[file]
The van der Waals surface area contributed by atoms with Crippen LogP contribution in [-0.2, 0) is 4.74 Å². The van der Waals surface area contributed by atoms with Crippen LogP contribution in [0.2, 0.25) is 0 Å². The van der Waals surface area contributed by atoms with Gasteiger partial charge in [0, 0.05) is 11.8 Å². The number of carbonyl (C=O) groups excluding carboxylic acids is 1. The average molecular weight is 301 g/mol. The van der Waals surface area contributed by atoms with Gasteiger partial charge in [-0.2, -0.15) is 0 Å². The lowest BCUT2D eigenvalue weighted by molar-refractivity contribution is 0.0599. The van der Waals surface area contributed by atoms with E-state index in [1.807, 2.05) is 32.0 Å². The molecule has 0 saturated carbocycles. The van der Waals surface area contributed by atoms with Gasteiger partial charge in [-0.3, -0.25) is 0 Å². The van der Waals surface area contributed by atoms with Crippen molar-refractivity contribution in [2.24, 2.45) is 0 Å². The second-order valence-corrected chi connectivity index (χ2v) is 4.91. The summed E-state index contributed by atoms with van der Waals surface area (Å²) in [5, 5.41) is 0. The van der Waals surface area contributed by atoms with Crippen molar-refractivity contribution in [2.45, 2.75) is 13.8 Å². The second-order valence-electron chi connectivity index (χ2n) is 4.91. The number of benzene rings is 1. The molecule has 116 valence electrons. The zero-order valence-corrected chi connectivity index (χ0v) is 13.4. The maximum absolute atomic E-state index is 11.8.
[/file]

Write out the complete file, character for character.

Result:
The van der Waals surface area contributed by atoms with Crippen LogP contribution in [-0.2, 0) is 4.74 Å². The van der Waals surface area contributed by atoms with Crippen LogP contribution in [0.2, 0.25) is 0 Å². The van der Waals surface area contributed by atoms with Gasteiger partial charge in [0, 0.05) is 11.8 Å². The number of carbonyl (C=O) groups excluding carboxylic acids is 1. The average molecular weight is 301 g/mol. The van der Waals surface area contributed by atoms with Gasteiger partial charge in [-0.2, -0.15) is 0 Å². The lowest BCUT2D eigenvalue weighted by molar-refractivity contribution is 0.0599. The van der Waals surface area contributed by atoms with E-state index in [1.807, 2.05) is 32.0 Å². The molecule has 0 saturated carbocycles. The van der Waals surface area contributed by atoms with Gasteiger partial charge in [-0.3, -0.25) is 0 Å². The van der Waals surface area contributed by atoms with Crippen molar-refractivity contribution in [2.24, 2.45) is 0 Å². The second-order valence-corrected chi connectivity index (χ2v) is 4.91. The summed E-state index contributed by atoms with van der Waals surface area (Å²) in [5, 5.41) is 0. The van der Waals surface area contributed by atoms with Crippen molar-refractivity contribution in [2.45, 2.75) is 13.8 Å². The second-order valence-electron chi connectivity index (χ2n) is 4.91. The number of benzene rings is 1. The molecule has 116 valence electrons. The zero-order valence-corrected chi connectivity index (χ0v) is 13.4. The maximum absolute atomic E-state index is 11.8.